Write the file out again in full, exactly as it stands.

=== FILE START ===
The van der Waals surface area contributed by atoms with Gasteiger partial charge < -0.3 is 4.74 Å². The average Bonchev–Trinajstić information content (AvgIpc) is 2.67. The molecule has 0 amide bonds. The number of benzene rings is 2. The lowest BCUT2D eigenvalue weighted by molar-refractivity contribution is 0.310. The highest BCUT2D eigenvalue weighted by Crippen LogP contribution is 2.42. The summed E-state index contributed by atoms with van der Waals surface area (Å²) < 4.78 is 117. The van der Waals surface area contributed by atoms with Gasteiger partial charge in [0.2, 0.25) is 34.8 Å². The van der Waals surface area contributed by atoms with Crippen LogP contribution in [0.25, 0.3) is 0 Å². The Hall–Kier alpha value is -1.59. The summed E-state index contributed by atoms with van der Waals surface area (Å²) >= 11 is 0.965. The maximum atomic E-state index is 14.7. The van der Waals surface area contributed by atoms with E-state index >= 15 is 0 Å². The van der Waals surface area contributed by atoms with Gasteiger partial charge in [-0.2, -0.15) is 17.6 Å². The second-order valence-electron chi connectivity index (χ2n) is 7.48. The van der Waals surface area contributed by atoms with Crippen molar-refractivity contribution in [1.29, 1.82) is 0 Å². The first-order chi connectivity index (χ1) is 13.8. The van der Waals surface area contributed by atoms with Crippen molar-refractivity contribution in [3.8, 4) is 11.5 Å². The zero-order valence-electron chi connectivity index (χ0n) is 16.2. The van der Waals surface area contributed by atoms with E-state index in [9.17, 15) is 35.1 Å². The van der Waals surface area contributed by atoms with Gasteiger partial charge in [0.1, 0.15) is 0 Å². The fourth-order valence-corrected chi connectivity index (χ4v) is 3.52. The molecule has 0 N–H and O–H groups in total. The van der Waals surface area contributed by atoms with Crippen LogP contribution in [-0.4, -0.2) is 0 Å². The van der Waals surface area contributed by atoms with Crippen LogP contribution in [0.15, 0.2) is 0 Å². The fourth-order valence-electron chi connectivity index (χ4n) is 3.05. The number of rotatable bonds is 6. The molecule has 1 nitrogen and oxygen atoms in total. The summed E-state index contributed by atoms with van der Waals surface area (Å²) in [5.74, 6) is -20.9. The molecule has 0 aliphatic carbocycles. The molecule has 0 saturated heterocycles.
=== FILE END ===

The van der Waals surface area contributed by atoms with Gasteiger partial charge < -0.3 is 4.74 Å². The average Bonchev–Trinajstić information content (AvgIpc) is 2.67. The molecule has 0 amide bonds. The number of benzene rings is 2. The lowest BCUT2D eigenvalue weighted by molar-refractivity contribution is 0.310. The highest BCUT2D eigenvalue weighted by Crippen LogP contribution is 2.42. The summed E-state index contributed by atoms with van der Waals surface area (Å²) < 4.78 is 117. The van der Waals surface area contributed by atoms with Gasteiger partial charge in [0.2, 0.25) is 34.8 Å². The van der Waals surface area contributed by atoms with Crippen LogP contribution in [0.25, 0.3) is 0 Å². The Hall–Kier alpha value is -1.59. The summed E-state index contributed by atoms with van der Waals surface area (Å²) >= 11 is 0.965. The maximum atomic E-state index is 14.7. The van der Waals surface area contributed by atoms with E-state index >= 15 is 0 Å². The van der Waals surface area contributed by atoms with Gasteiger partial charge in [-0.2, -0.15) is 17.6 Å². The second-order valence-electron chi connectivity index (χ2n) is 7.48. The van der Waals surface area contributed by atoms with Crippen molar-refractivity contribution in [1.29, 1.82) is 0 Å². The first-order chi connectivity index (χ1) is 13.8. The van der Waals surface area contributed by atoms with Crippen molar-refractivity contribution in [3.8, 4) is 11.5 Å². The zero-order valence-electron chi connectivity index (χ0n) is 16.2. The van der Waals surface area contributed by atoms with E-state index in [9.17, 15) is 35.1 Å². The van der Waals surface area contributed by atoms with Gasteiger partial charge in [0.1, 0.15) is 0 Å². The fourth-order valence-corrected chi connectivity index (χ4v) is 3.52. The molecule has 0 N–H and O–H groups in total. The van der Waals surface area contributed by atoms with Crippen LogP contribution in [-0.4, -0.2) is 0 Å². The van der Waals surface area contributed by atoms with Crippen LogP contribution in [0.15, 0.2) is 0 Å². The fourth-order valence-electron chi connectivity index (χ4n) is 3.05. The number of rotatable bonds is 6. The molecule has 1 nitrogen and oxygen atoms in total. The summed E-state index contributed by atoms with van der Waals surface area (Å²) in [5.74, 6) is -20.9. The molecule has 0 aliphatic carbocycles. The molecule has 0 saturated heterocycles.